After the all-new 2014 Chevrolet Impala goes on sale late next month, the current Impala will still remain in production. The car will be renamed the 2014 Chevrolet Impala Limited and will be a fleet-only vehicle.
Chevrolet Impala spokesman Chad Lyons confirmed the decision to us after brand marketing chief Chris Perry made the announcement at a launch event for the 2014 Impala. “We will continue to service fleet and commercial customers for 2013,” Lyons told us. “There is a business opportunity for us here with fleet customers.”
The current Impala is already a big hit with fleets and rental companies. Lyons said that about 77 percent of the car’s 169,352 sales last year were to fleets, so it makes sense for Chevrolet to milk the car’s popularity for another year even after launching the new 2014 model for consumers.
The Impala Limited will remain in production as long as there is enough demand for Chevrolet to keep building it, Lyons said. It won’t be a stripped-down model, as all the engine and equipment choices available on the 2013 Impala will be offered to fleets for the 2014 Impala Limited.
This is far from the first time Chevrolet has continued producing old cars to serve fleet customers. In 2011, Chevrolet revived the Saturn Vue crossover as the Captiva Sport. Adding Bowtie badges and a new grille allowed the automaker to provide a crossover to rental fleets without affecting production capacity of the popular Equinox and GMC Terrain. The Captiva Sport has proven reasonably successful, selling 36,935 units last year.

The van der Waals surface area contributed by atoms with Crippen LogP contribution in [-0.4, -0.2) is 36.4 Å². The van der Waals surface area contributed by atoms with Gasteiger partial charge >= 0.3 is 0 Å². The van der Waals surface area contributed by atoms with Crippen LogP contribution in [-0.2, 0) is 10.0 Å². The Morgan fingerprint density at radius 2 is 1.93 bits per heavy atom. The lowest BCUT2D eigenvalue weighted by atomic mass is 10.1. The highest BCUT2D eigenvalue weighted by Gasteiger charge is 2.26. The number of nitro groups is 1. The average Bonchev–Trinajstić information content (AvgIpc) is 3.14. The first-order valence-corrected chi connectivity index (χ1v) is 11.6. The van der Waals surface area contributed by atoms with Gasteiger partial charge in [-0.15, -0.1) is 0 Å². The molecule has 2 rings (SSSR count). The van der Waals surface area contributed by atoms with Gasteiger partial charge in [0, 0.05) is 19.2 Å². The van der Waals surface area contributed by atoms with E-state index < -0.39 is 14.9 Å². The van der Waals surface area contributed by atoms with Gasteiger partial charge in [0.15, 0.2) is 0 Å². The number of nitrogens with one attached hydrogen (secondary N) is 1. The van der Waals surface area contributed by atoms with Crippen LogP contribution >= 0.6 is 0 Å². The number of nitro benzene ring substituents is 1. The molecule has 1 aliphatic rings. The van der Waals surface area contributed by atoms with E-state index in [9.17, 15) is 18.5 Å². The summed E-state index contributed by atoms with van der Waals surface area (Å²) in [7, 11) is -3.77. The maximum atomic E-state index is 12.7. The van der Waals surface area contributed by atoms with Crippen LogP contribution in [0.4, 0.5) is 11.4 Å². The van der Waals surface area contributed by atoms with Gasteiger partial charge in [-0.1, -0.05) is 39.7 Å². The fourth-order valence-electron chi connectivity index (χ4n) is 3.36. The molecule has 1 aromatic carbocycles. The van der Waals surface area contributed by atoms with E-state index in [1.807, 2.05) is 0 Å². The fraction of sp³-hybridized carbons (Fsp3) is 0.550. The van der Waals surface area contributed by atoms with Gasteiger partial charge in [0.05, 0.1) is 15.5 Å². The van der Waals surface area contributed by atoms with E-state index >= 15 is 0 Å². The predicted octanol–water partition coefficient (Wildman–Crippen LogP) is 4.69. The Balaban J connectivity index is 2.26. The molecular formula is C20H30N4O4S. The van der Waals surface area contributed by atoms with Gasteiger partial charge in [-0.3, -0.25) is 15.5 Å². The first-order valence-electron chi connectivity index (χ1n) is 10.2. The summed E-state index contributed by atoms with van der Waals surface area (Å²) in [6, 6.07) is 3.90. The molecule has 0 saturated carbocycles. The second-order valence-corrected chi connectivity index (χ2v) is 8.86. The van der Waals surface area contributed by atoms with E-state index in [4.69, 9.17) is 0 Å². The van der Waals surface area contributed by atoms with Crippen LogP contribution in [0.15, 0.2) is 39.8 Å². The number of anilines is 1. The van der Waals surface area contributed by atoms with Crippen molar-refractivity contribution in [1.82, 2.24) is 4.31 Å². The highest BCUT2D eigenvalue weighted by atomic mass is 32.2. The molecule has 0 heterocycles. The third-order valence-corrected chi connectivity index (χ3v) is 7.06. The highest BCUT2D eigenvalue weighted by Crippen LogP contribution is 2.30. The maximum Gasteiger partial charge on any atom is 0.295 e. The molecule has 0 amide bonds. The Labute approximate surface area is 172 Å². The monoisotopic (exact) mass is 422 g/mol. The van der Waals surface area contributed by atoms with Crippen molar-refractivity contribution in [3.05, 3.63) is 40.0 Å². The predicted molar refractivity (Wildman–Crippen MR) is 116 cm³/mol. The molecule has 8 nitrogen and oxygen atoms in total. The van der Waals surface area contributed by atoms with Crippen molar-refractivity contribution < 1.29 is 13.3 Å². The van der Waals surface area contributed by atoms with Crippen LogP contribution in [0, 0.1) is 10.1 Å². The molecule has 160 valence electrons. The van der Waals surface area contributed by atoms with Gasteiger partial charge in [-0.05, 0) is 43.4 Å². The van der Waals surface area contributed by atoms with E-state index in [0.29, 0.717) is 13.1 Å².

When a new Chevrolet Malibu launched in 2004, the automaker continued to build the outgoing model as the Chevrolet Classic. It was sold only to rental companies and other fleets, and was offered only with the car’s base 140-hp. 2.2-liter inline-four engine. Then in 2007, when the Malibu was updated again, that car was sold for the 2008 model year as the Malibu Classic to fleet customers. Prior to that, the Chevrolet Metro (née Geo Metro) was sold only to fleets in 2001, the last year on the market. Pictured below, it had a 79-hp 1.3-liter inline-three engine, three-speed automatic transmission, an AM/FM radio without a tape or CD player, and manual windows and locks.